The Tucson Fuel Cell offers:
- Driving range up to an estimated 300 miles;
- Capable of full refueling in less than 10 minutes, similar to gasoline;
- Minimal reduction in daily utility compared with its gasoline counterpart;
- Instantaneous electric motor torque (221 lb-ft);
- Minimal cold-weather effects compared with battery electric vehicles;
- Reliability and long-term durability;
- No moving parts within the power-generating fuel cell stack;
- More than two million durability test miles on Hyundai’s fuel cell fleet since 2000; and
- Extensive crash, fire and leak testing successfully completed.
Hyundai began production of the ix35 Fuel Cell (the Tucson’s counterpart in Europe) at the company’s Ulsan manufacturing plant in Korea in January 2013; the first complete car rolled off the assembly line on 26 February 2013.
The ix35 Fuel Cell—Hyundai’s third-generation fuel cell vehicle—delivers large improvements over its predecessor, including a driving range that has been extended by more than 50% and fuel efficiency gains of more than 15%.
The ix35 Fuel Cell is equipped with a 100 kW electric motor, allowing it to reach a maximum speed of 160 km/h (99 mph). Two hydrogen storage tanks, with a total capacity of 5.64 kg, enable the vehicle to travel a total of 594 km (369 miles) on a single charge, and it can reliably start in temperatures as low as -20 degrees Celsius. The energy is stored in a 24
kWh kW lithium-ion polymer battery, jointly developed with LG Chemical.
The Tucson Fuel Cell begins mass production for the US market in February 2014 at Ulsan—the plant that also manufactures the Tucson gasoline-powered CUV. Manufacturing the Tucson Fuel Cell at the same plant allows Hyundai to leverage both the high quality and cost-efficiency of its popular gasoline-powered Tucson platform.
|Click to enlarge.|
According to 2013 studies on well-to-wheel greenhouse-gas emissions (GHG) by the Advanced Power and Energy Program at the University of California, Irvine, hydrogen-powered fuel cell vehicles have the lowest overall emission levels of all alternative fuel entries. Well-to-wheel emissions for hydrogen vehicles sourced from natural gas are lower than battery electric vehicles (based on the average carbon footprint of the entire US grid), and less than half of equivalent gasoline vehicle emissions. Hydrogen emissions sourced from biogas are a tiny fraction of equivalent gasoline vehicle emissions.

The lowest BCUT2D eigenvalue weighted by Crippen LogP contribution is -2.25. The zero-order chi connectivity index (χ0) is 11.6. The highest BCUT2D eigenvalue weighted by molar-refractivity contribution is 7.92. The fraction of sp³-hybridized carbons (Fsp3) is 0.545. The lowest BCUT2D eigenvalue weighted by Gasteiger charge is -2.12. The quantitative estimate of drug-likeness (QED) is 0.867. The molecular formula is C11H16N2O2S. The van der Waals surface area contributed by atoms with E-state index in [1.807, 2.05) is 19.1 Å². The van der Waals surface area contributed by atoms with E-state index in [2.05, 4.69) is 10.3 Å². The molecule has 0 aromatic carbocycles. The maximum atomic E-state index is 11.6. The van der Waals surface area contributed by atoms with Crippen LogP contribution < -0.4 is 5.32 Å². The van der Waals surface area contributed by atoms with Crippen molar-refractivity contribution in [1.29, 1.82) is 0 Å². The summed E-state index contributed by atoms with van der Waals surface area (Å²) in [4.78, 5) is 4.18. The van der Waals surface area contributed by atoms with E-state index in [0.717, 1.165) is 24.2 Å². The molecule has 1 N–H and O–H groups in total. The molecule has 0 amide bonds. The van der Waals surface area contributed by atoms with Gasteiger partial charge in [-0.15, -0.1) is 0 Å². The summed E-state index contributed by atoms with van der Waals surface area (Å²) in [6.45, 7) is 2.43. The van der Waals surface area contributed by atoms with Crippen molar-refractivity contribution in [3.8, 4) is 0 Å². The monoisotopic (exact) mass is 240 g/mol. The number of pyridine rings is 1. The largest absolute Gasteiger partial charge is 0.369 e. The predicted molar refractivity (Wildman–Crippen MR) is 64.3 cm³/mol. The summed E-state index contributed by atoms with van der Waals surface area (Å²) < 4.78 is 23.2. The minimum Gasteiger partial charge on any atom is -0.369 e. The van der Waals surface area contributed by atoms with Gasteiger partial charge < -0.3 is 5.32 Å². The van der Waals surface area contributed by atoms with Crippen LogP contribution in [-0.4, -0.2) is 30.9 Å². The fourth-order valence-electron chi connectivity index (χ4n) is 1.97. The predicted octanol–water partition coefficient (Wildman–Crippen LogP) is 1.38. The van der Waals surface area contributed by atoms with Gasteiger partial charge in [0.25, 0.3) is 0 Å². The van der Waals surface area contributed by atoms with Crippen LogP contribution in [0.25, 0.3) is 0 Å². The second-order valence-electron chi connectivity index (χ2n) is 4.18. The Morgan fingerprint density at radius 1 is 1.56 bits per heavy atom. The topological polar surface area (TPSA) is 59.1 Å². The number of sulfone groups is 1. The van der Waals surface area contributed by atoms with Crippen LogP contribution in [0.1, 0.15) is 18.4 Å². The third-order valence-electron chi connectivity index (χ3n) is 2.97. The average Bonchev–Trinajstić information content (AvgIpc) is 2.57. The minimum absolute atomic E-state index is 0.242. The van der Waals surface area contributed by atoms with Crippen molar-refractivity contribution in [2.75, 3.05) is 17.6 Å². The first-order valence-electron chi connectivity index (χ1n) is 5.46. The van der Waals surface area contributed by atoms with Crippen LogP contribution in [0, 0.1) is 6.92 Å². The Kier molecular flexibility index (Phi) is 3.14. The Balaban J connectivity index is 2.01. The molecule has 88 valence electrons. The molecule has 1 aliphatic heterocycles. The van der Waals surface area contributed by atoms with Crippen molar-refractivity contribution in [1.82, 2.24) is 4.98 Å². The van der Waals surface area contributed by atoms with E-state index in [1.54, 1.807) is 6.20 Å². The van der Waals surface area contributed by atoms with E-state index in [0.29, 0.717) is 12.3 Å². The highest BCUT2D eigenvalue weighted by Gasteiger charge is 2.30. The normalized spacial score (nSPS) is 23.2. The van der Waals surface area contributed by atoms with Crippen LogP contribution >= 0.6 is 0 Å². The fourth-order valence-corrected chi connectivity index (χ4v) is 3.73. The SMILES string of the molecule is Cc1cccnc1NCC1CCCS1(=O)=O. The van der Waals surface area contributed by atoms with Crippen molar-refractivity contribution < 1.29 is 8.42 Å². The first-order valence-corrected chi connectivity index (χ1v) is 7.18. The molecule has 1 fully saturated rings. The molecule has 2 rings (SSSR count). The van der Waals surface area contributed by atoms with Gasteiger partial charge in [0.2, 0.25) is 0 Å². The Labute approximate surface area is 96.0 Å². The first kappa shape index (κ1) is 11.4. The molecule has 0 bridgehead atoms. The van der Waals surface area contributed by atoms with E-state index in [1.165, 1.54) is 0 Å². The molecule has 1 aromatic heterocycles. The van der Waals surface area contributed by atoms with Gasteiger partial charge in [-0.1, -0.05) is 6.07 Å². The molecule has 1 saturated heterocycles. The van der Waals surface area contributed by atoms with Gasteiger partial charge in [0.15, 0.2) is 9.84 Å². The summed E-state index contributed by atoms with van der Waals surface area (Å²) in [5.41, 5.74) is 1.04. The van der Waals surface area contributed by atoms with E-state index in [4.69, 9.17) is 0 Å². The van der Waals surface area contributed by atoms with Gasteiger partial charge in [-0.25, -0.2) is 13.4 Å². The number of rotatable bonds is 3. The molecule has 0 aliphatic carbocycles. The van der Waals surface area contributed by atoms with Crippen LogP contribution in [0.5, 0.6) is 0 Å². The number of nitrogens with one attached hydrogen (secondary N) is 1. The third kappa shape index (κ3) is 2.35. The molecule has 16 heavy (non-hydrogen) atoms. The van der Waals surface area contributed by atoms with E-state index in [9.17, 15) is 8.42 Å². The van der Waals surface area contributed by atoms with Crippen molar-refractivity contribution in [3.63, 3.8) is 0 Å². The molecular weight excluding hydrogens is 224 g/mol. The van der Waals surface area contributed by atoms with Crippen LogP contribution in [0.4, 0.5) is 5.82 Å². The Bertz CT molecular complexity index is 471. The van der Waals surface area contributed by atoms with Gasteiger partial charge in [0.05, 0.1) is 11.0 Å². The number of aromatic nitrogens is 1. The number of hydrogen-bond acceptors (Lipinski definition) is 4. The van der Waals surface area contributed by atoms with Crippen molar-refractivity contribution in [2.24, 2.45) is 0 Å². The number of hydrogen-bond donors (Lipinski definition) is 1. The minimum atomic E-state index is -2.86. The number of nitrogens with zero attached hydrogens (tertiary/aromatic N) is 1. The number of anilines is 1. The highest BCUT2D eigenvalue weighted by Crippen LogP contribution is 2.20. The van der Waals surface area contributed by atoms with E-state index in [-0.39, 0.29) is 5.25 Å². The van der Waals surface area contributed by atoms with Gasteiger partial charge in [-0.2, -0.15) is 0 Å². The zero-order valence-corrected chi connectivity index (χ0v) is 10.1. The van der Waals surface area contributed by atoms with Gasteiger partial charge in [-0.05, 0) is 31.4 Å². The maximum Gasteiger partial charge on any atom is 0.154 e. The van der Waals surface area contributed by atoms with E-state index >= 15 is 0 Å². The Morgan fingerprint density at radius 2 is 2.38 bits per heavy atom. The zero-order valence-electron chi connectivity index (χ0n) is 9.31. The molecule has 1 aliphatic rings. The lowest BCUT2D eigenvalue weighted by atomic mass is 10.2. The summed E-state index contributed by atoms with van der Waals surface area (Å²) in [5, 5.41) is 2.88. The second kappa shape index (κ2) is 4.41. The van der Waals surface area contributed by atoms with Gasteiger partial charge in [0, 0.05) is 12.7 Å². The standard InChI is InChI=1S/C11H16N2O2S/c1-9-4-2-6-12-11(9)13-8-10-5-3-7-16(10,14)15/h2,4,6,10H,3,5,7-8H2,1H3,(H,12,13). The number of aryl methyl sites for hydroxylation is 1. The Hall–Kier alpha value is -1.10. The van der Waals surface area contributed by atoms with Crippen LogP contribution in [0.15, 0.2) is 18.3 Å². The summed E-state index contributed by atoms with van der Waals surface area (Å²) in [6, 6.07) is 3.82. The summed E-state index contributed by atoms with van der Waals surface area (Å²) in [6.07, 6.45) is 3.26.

(Hyundai’s Fuel Cell prototypes have relied on hydrogen generated at the Orange County Sanitation District near its Fountain Valley headquarters, where methane from sewage is turned into hydrogen.)
Hyundai is also partnering with Enterprise Rent-A-Car to make the Tucson Fuel Cell available to consumers at select locations in the Los Angeles/Orange County region. This partnership will enable interested consumers to evaluate the Tucson Fuel Cell for their lifestyles on a multi-day basis, with rental availability also planned for Spring 2014.
HONDA FCEV CONCEPT
|The Honda FCEV Concept. Click to enlarge.|
Significant technological advancements to the fuel-cell stack have yielded more than 100 kW of power output. The power density is now 3 kW/L, an increase of 60%, with the stack size reduced 33% compared to the FCX Clarity. The next-generation Honda FCEV is anticipated to deliver a driving range of more than 300 miles (483 km) with a quick refueling time of about three minutes at a pressure of 70 MPa.
The Honda FCEV Concept features sweeping character lines underscored by an ultra-aerodynamic body. The Honda FCEV Concept also delivers ample passenger space and seating for 5-passengers thanks to new powertrain packaging efficiencies.
The next generation fuel cell-electric vehicle launching in 2015 will feature the first application of a fuel-cell powertrain packaged completely in the engine room of the vehicle, allowing for efficiencies in cabin space as well as flexibility in the potential application of FC technology to multiple vehicle types in the future.